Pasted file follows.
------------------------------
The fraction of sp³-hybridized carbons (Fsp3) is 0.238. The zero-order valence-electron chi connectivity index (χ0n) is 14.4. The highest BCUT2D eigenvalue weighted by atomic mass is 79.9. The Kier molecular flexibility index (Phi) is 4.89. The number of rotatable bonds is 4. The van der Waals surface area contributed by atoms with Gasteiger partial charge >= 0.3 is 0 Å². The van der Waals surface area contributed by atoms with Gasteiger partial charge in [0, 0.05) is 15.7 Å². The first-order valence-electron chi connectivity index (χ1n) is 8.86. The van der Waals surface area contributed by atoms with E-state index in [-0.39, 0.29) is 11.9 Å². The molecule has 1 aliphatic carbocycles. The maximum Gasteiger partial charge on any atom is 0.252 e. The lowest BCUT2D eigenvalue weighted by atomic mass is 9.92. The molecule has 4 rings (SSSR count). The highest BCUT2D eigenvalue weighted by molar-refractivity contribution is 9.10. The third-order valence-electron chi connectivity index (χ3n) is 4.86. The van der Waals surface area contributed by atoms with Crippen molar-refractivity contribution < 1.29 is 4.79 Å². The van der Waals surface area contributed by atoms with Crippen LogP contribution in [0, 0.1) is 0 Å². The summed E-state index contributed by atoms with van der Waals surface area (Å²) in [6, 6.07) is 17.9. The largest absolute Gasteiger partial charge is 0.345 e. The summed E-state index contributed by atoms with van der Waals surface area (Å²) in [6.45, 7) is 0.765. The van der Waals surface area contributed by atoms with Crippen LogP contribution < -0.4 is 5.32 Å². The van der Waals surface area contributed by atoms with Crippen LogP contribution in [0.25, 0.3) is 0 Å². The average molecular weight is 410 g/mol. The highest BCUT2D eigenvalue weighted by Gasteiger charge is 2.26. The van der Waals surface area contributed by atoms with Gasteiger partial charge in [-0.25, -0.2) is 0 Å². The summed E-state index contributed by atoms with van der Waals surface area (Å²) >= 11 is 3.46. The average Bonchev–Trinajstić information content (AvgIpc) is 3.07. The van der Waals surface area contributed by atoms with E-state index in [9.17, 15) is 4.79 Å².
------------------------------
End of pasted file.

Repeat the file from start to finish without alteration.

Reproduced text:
The fraction of sp³-hybridized carbons (Fsp3) is 0.238. The zero-order valence-electron chi connectivity index (χ0n) is 14.4. The highest BCUT2D eigenvalue weighted by atomic mass is 79.9. The Kier molecular flexibility index (Phi) is 4.89. The number of rotatable bonds is 4. The van der Waals surface area contributed by atoms with Gasteiger partial charge >= 0.3 is 0 Å². The van der Waals surface area contributed by atoms with Gasteiger partial charge in [0, 0.05) is 15.7 Å². The first-order valence-electron chi connectivity index (χ1n) is 8.86. The van der Waals surface area contributed by atoms with E-state index in [-0.39, 0.29) is 11.9 Å². The molecule has 1 aliphatic carbocycles. The maximum Gasteiger partial charge on any atom is 0.252 e. The lowest BCUT2D eigenvalue weighted by atomic mass is 9.92. The molecule has 4 rings (SSSR count). The highest BCUT2D eigenvalue weighted by molar-refractivity contribution is 9.10. The third-order valence-electron chi connectivity index (χ3n) is 4.86. The van der Waals surface area contributed by atoms with Crippen molar-refractivity contribution < 1.29 is 4.79 Å². The van der Waals surface area contributed by atoms with Crippen LogP contribution in [0, 0.1) is 0 Å². The summed E-state index contributed by atoms with van der Waals surface area (Å²) in [6, 6.07) is 17.9. The largest absolute Gasteiger partial charge is 0.345 e. The summed E-state index contributed by atoms with van der Waals surface area (Å²) in [6.45, 7) is 0.765. The van der Waals surface area contributed by atoms with Crippen LogP contribution < -0.4 is 5.32 Å². The van der Waals surface area contributed by atoms with Crippen LogP contribution in [0.25, 0.3) is 0 Å². The average molecular weight is 410 g/mol. The highest BCUT2D eigenvalue weighted by Gasteiger charge is 2.26. The van der Waals surface area contributed by atoms with Gasteiger partial charge in [-0.25, -0.2) is 0 Å². The summed E-state index contributed by atoms with van der Waals surface area (Å²) >= 11 is 3.46. The average Bonchev–Trinajstić information content (AvgIpc) is 3.07. The van der Waals surface area contributed by atoms with E-state index in [9.17, 15) is 4.79 Å².